I took my son to his friend's birthday party the other day. They played musical chairs and when each child was out they were told to come to me to get a piece of candy. All the girls who came over to the bowl which I was holding asked if they could have two pieces. None of the boys did. The boys simply assumed they were only allowed one. The girls however, wanted two so they asked for it. I was so struck by their confidence. To them it wasn't about being bold, it was simply about asking for what they wanted. It wasn't about the fear of being rejected or being told no or being cheeky or being smart. They simply saw candy and felt one piece wasn't enough so they asked for more. It made me think, at what point in our lives do we as women stop asking for what we want? At what point do we stop being who we are?
When I was a little girl, I was known as a Chatty Cathy. In fact, that's what was often written in my early report cards--"...she's an inquisitive girl who loves to learn, although she is a bit of a chatterbox." So it was good that I was inquisitive, bad because I wanted to talk about it. My mother would often tell me that I shouldn't be loud or ask too many questions. I shouldn't be argumentative or "too bold." Perhaps she was afraid that I would get a reputation for being "difficult" and then nobody would marry me. Because no one likes a girl who is bold, argumentative and difficult.
I think deep down, my parents have always admired and respected those qualities that they said were not socially acceptable. Even as a child when on one occasion I shouted away some bullies who were picking on my big brother (my brother however, wasn't too pleased with me), I could see the pride in my mother's eyes. My mother raised me to be independent and strong in every way. She taught me to go after everything I wanted. I watched her build two businesses of her own while managing another multimillion dollar business for someone else. I watched her go out and get clients, close sales, and collect cheques. I watched her deal with receptionists and secretaries who looked down on her because she chose, on occasion, because she felt like it, to wear her traditional Punjabi outfits, only for them to realise she was there to see not their boss but their boss's boss. She had and has a spine of steel. So it would only make sense that, as my primary example of how a woman is, I would be like her even though I still have a long way to go.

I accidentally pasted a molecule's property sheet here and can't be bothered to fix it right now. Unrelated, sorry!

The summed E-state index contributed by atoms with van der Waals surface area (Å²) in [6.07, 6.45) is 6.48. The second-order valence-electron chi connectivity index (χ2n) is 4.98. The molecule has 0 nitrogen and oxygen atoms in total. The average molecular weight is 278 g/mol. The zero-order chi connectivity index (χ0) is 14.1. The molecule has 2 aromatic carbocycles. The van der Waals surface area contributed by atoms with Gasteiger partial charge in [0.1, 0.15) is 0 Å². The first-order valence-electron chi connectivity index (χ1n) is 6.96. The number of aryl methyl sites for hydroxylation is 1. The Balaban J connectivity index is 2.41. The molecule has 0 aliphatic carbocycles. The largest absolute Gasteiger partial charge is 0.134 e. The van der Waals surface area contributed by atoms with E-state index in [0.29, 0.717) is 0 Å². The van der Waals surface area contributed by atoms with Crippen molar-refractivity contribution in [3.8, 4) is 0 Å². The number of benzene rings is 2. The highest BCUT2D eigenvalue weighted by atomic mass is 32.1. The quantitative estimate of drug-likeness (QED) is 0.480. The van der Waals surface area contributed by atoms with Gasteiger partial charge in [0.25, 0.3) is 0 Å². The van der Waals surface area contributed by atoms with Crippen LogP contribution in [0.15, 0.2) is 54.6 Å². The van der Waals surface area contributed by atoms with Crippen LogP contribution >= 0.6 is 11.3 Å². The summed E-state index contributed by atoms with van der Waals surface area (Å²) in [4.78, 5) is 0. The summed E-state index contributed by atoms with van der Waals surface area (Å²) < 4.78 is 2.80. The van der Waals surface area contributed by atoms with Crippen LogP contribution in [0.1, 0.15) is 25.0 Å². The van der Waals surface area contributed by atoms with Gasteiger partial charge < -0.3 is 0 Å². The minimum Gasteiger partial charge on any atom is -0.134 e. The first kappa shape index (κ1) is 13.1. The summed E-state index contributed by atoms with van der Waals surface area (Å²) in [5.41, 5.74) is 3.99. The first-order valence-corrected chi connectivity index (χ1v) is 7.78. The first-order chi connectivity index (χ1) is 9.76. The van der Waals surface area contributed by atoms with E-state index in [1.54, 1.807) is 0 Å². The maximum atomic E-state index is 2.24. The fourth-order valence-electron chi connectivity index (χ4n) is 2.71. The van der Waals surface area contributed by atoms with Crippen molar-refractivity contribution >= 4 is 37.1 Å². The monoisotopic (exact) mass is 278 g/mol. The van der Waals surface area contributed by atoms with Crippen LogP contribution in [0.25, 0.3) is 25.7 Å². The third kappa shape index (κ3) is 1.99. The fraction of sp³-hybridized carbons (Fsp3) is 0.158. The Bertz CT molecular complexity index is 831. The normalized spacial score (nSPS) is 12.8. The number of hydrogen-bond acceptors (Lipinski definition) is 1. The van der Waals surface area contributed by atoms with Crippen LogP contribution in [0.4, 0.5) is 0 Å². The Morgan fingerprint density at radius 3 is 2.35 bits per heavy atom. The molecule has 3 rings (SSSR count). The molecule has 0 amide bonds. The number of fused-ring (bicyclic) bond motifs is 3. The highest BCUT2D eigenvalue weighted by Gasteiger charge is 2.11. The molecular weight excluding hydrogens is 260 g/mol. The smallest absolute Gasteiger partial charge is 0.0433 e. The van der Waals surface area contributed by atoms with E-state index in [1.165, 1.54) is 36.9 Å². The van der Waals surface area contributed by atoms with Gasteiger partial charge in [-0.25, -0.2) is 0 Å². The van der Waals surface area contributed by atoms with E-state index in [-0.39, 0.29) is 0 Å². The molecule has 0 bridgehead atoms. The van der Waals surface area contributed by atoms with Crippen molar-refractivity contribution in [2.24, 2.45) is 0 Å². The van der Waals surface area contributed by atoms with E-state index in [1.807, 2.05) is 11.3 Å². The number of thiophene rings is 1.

Yet despite my mother's strength, she would tell me the world isn't always kind. It doesn't always see or respect us for who we are. Sometimes we have to play a game where the rules are designed and implemented by others. And if we want to succeed in life, those rules and games have to be followed. That didn't sit well with me.
I have always been one to ask for a rational explanation to things I don't understand. Things like being judged for the colour of my skin, my gender, even my position in a company. However, as women, being someone who questions things isn't always celebrated. Being honest about our views on things isn't always welcomed. Even an elite athlete like Naomi Osaka faced criticism when openly stating her needs in respect to her mental health--being called "narcissistic" and a "spoiled brat" for protecting her health and well-being. It's as Jessi Gold, M.D. M.S., assistant professor in the department of psychiatry at Washington University in St. Louis writes, "we exist in a culture, especially as women, that prizes putting other people's needs before our own."